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Buying A New Home


Whether you are buying a new home in Chandler, Gilbert or any other area of the Valley, we at Buyer One have more than 30 years’ experience representing hundreds of new-home buyers negotiate their dream home.  The following is a simple timeline of the process. 

The notes below assume you’ve already made the decision to purchase a brand-new home.  While doing it you will need to make more and different decisions than when buying a preowned home.  You will be able to choose elevation, colors, lot, floors, cabinets, etc.  One important thing to remember is that the advertised prices is the “base price” and it does not include any extras or upgrades.  These items could increase the base price by 20-30%.  We will discuss this further under upgrades.

As you have heard, the three most significant considerations of purchasing a home, new or preowned, is its “location, location, location.”  When buying a new home, you will have a greater chance to select the best location possible.

The search
It is very easy to find new homes-for-sale ads everywhere.  You find builder ads in newspapers, magazines, websites. There are many new home listings in the Multiple Listing System (MLS), to which only Realtors® have access. Dedicated Databases such as Ultimate Information Systems include virtually every builder and subdivision in the Valley and it is only available to brokers through subscription.  At Buyer One we make this resource available for free to our buyers.

Visiting Subdivisions: two warnings!

  1. The on-site agents are ALWAYS looking out for the builder. They are either employees of the builder or they are a traditional broker that has been hired to handle the sales. In either case the salespersons you will encounter at any subdivision represent the builder only! Their loyalty is to their employer. Their goal is to get the most money and best terms for the builder, not you, thus the need to hire an agent to represent your interests only.
  2. When you walk into a subdivision you will see a sign alerting the buyer that in order to be represented by their own agent, buyer and agent must visit the subdivision together the first time. You will be asked to complete a registration; this registration is the evidence that you were there alone or with your agent. So, if you are visiting a subdivision alone, do not register! Just say you are working with an agent, and if you like anything, you will come back with him or her to register.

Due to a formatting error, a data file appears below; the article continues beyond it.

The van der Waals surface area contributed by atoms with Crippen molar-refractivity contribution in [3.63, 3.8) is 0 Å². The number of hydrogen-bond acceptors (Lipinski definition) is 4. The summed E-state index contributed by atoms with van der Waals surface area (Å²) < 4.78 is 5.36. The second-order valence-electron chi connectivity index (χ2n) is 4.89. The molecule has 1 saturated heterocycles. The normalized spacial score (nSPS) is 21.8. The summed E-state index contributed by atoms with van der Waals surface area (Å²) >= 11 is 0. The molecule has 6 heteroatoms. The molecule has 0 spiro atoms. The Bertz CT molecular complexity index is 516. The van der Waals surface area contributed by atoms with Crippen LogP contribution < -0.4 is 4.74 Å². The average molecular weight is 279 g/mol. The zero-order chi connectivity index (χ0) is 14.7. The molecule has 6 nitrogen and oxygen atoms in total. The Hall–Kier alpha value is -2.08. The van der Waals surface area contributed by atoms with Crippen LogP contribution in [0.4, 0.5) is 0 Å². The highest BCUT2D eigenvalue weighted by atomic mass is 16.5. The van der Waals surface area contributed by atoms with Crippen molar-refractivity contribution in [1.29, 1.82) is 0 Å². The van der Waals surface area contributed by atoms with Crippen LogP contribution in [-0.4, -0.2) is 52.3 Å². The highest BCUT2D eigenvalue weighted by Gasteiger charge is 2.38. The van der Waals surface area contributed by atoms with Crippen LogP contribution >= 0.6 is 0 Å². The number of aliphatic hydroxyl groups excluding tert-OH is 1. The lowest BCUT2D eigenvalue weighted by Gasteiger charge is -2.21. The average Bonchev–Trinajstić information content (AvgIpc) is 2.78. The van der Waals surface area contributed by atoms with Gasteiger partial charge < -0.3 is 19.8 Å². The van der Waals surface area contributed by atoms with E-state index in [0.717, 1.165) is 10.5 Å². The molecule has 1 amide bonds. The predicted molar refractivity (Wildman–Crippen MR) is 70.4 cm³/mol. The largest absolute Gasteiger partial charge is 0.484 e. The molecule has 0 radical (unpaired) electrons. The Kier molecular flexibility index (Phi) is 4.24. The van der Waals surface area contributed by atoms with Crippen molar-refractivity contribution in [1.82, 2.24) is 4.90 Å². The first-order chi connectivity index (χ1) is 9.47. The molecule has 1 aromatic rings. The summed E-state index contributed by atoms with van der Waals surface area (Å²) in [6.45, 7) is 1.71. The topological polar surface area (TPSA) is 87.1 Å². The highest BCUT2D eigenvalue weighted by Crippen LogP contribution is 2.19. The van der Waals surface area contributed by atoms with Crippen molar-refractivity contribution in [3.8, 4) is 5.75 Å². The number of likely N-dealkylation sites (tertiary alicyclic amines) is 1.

Commonly, the general area you choose will be dictated by personal reasons such as proximity to work, schools, church, relatives, etc.

Check builder ratings, walk the subdivision and talk to people who already bought. Ask them if they are happy with their purchase/home. Most people will be willing to share information, especially anything negative.

Visiting the models
Model homes are designed and decorated to impress and to sell.  They will be greatly upgraded and furnished by interior designers. If you notice, must model homes do not have doors so the rooms and layout appear larger. It is important that you have a clear picture of what is standard in the model.

This refers to  how your home will look from the street. Most builders offer three or four elevations for each floor plan.  Different elevations also add diversity to a subdivision.

Subdivision Report
This report is required by the Arizona Department of Real Estate to prevent fraud.  One of the toughest in the nation, it requires builders to disclose ALL material information about the subdivision.  It is very important that your agent guides you to a full understanding of the information contained in it.  

The word is derived from speculative and refers to homes that are completed or under construction and not yet sold. One of the advantages of these is that you can move in sooner. A disadvantage is that you are very limited in the changes you can make.

Base Price
Base price is the starting or basic cost of the home without any upgrades or changes.  Sometimes what is considered an upgrade at one builder may be included in the base price of another. 

HOA Fees
These are fees charged to owners monthly to pay for the cost of maintaining the common areas of the subdivision such as landscaping, pools, club houses, parks, gates, etc.